[Development] What kind of airplane we want to build?

Marc Mutz marc.mutz at kdab.com
Thu Jan 21 10:02:41 CET 2016

On Thursday 21 January 2016 02:02:11 Thiago Macieira wrote:
> On Thursday 21 January 2016 02:37:43 Marc Mutz wrote:
> > On Wednesday 20 January 2016 21:52:49 Thiago Macieira wrote:
> > > On Wednesday 20 January 2016 21:08:07 Pau Garcia i Quiles wrote:
> > > > Replacing QThread with std::thread? Please don't.
> > > 
> > > Unlike the containers or even futures/promises vs QtConcurrent, we can
> > > easily  argue that QThread provides a lot more functionality than
> > > std::thread. In just one word: signals.
> > 
> > What happened to "you're doing it wrong!"? :) AFAIU that blog post,
> > you're supposed to use the signals of QObjects living in that thread,
> > not the QThread itself.
> You can use the signals and the slots of the QThread itself. The wrong part
> was deriving from QThread, adding slots to it and then doing
> moveToThread(this) so those slots got called in the thread that it manages.
> Other uses of QThread are fine. You can derive from it and override run.
> You can even add more signals to it. It's new slots that are suspicious.

Having had to teach this stuff to customers when this came out in Qt 4, I can 
tell you this distinction will not register with most Qt-newbies. Allowing 
such ease of wrong API use is against my reading Qt's own design principles 
("make it hard to use an API incorrectly"). That QThread is a QObject is a 
bug, not a featuee. It would be better as a non-QObject, adding QThreadWatcher 
a la QFutureWatcher to enable singals. In that case, QThread can be replaced 
with std::thread without much loss of generality.

> > And that's perfectly possible with std::thread, too:
> >      auto po = new ProcessingObject();
> >      connect(po, ...);
> >      po->moveToThread(nullptr); // enable "pulling" moveToThread()
> >      auto t = std::thread([po, gui = QThread::currentThread()]() {
> >      
> >          QEventLoop loop;
> >          po->moveToThread(QThread::currentThread());
> >          connect(po, ..., &loop, &QEventLoop::quit);
> >          loop.exec();
> >          po->moveToThread(gui);
> >          // or: delete po;
> >      
> >      }
> > 
> > Am I missing something?
> How do you interrupt the event loop from outside (QThread::quit)? You can't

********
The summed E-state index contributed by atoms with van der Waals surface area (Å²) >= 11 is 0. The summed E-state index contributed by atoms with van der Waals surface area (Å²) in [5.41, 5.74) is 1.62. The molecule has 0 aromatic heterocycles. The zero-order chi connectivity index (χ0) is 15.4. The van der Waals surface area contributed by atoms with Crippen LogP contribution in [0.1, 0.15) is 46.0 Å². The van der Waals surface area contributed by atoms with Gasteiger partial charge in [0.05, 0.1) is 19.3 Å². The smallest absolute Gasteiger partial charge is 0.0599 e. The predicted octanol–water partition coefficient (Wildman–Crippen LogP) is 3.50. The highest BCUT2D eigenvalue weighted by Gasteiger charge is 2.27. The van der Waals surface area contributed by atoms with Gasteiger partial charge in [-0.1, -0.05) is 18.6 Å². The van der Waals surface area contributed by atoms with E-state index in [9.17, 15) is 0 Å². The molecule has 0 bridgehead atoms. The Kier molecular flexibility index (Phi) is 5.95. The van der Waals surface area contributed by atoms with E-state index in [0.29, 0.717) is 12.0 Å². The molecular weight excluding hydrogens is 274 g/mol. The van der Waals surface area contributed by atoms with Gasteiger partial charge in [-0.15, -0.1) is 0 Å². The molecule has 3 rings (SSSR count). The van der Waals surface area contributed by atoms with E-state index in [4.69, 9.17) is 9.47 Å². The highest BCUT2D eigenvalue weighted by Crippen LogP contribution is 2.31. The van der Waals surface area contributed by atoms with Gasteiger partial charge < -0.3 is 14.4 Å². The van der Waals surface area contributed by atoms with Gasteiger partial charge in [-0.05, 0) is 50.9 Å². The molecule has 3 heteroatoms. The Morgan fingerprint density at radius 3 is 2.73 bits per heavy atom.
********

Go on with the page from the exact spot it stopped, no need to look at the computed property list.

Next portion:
> create that QEventLoop before the lambda because it would live in the wrong
> thread. You could use this:
> 	po->thread()->quit();

That's racy.

You could pass a shared_ptr<QEventLoop> by reference and use event posting to 
avoid the race.

I'm not saying we don't need new API should we replace QThread with 
std::thead. I'm saying that all the hard, impressive, work is already done. It 
seems to be mostly a question of API now.

> but note how you used QThread. If you're going to use QThread anyway, you
> may as well use it to start the thread.
> Even if you didn't do this, your example uses QThread
> (QThread::currentThread(), which returns a QAdoptedThread pointer). And
> even if you didn't moveToThread(), you created a QObject in that thread
> (the QEventLoop), which will create the QThreadData and the event
> dispatcher machinery.
> At that point, QThread is a simple wrapper full of convenience functions.

I've used current API on purpose to show that it's possible already. All that 
event loop, cross-thread signal/slots and event handling already works for 

How we'd represent a thread if QThread was dropped is a different question, but 
easily resolved once we get there (QThreadHandle, or even re-using QThread, 
but not as a QObject subclass).


Marc Mutz <marc.mutz at kdab.com> | Senior Software Engineer
KDAB (Deutschland) GmbH & Co.KG, a KDAB Group Company
Tel: +49-30-521325470
KDAB - The Qt Experts

More information about the Development mailing list